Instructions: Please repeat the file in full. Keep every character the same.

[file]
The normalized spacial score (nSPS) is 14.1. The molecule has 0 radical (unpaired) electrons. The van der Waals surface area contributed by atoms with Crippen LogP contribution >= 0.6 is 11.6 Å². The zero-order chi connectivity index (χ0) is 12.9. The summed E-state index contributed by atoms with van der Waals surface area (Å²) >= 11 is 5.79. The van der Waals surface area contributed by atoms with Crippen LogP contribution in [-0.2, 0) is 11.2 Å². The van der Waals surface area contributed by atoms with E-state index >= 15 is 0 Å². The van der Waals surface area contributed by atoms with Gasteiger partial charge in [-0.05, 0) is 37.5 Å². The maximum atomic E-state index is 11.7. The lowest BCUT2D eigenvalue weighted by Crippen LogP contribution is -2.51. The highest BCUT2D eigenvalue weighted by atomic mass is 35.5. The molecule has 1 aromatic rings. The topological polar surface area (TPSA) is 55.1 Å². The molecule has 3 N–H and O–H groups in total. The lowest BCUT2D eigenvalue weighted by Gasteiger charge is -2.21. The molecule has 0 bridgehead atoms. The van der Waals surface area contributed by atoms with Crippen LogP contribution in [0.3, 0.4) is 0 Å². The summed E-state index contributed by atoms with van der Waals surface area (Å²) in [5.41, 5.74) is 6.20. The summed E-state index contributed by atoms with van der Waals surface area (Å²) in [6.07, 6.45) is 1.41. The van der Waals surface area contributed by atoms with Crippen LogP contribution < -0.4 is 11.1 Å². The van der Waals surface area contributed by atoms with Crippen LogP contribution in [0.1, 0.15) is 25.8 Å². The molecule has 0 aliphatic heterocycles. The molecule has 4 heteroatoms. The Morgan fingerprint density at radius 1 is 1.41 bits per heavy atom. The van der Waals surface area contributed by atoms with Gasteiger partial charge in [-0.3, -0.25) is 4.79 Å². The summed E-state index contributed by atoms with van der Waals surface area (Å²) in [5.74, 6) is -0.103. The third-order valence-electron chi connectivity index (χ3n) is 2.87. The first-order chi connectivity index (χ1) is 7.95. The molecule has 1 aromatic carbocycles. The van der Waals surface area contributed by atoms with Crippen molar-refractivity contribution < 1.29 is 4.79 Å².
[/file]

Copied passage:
The normalized spacial score (nSPS) is 14.1. The molecule has 0 radical (unpaired) electrons. The van der Waals surface area contributed by atoms with Crippen LogP contribution >= 0.6 is 11.6 Å². The zero-order chi connectivity index (χ0) is 12.9. The summed E-state index contributed by atoms with van der Waals surface area (Å²) >= 11 is 5.79. The van der Waals surface area contributed by atoms with Crippen LogP contribution in [-0.2, 0) is 11.2 Å². The van der Waals surface area contributed by atoms with E-state index >= 15 is 0 Å². The van der Waals surface area contributed by atoms with Gasteiger partial charge in [-0.05, 0) is 37.5 Å². The maximum atomic E-state index is 11.7. The lowest BCUT2D eigenvalue weighted by Crippen LogP contribution is -2.51. The highest BCUT2D eigenvalue weighted by atomic mass is 35.5. The molecule has 1 aromatic rings. The topological polar surface area (TPSA) is 55.1 Å². The molecule has 3 N–H and O–H groups in total. The lowest BCUT2D eigenvalue weighted by Gasteiger charge is -2.21. The molecule has 0 bridgehead atoms. The van der Waals surface area contributed by atoms with Crippen LogP contribution in [0.3, 0.4) is 0 Å². The summed E-state index contributed by atoms with van der Waals surface area (Å²) in [5.41, 5.74) is 6.20. The summed E-state index contributed by atoms with van der Waals surface area (Å²) in [6.07, 6.45) is 1.41. The van der Waals surface area contributed by atoms with Crippen LogP contribution < -0.4 is 11.1 Å². The van der Waals surface area contributed by atoms with Crippen LogP contribution in [0.1, 0.15) is 25.8 Å². The molecule has 0 aliphatic heterocycles. The molecule has 4 heteroatoms. The Morgan fingerprint density at radius 1 is 1.41 bits per heavy atom. The van der Waals surface area contributed by atoms with Gasteiger partial charge in [-0.3, -0.25) is 4.79 Å². The summed E-state index contributed by atoms with van der Waals surface area (Å²) in [5.74, 6) is -0.103. The third-order valence-electron chi connectivity index (χ3n) is 2.87. The first-order chi connectivity index (χ1) is 7.95. The molecule has 1 aromatic carbocycles. The van der Waals surface area contributed by atoms with Crippen molar-refractivity contribution < 1.29 is 4.79 Å².